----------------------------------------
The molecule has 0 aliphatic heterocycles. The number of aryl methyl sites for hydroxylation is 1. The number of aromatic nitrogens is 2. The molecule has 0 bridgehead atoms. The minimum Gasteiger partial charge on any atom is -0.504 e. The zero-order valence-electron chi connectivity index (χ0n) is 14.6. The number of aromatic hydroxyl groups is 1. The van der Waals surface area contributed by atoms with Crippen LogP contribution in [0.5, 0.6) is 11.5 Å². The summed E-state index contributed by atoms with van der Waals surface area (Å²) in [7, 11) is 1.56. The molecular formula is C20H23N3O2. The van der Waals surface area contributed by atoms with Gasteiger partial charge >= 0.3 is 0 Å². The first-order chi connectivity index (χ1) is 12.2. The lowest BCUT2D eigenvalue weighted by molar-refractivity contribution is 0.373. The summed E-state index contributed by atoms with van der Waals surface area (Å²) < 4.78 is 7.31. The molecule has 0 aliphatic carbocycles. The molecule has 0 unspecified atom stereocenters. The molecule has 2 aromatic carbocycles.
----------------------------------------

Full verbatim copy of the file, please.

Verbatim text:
The molecule has 0 aliphatic heterocycles. The number of aryl methyl sites for hydroxylation is 1. The number of aromatic nitrogens is 2. The molecule has 0 bridgehead atoms. The minimum Gasteiger partial charge on any atom is -0.504 e. The zero-order valence-electron chi connectivity index (χ0n) is 14.6. The number of aromatic hydroxyl groups is 1. The van der Waals surface area contributed by atoms with Crippen LogP contribution in [0.5, 0.6) is 11.5 Å². The summed E-state index contributed by atoms with van der Waals surface area (Å²) in [7, 11) is 1.56. The molecular formula is C20H23N3O2. The van der Waals surface area contributed by atoms with Gasteiger partial charge >= 0.3 is 0 Å². The first-order chi connectivity index (χ1) is 12.2. The lowest BCUT2D eigenvalue weighted by molar-refractivity contribution is 0.373. The summed E-state index contributed by atoms with van der Waals surface area (Å²) < 4.78 is 7.31. The molecule has 0 aliphatic carbocycles. The molecule has 0 unspecified atom stereocenters. The molecule has 2 aromatic carbocycles.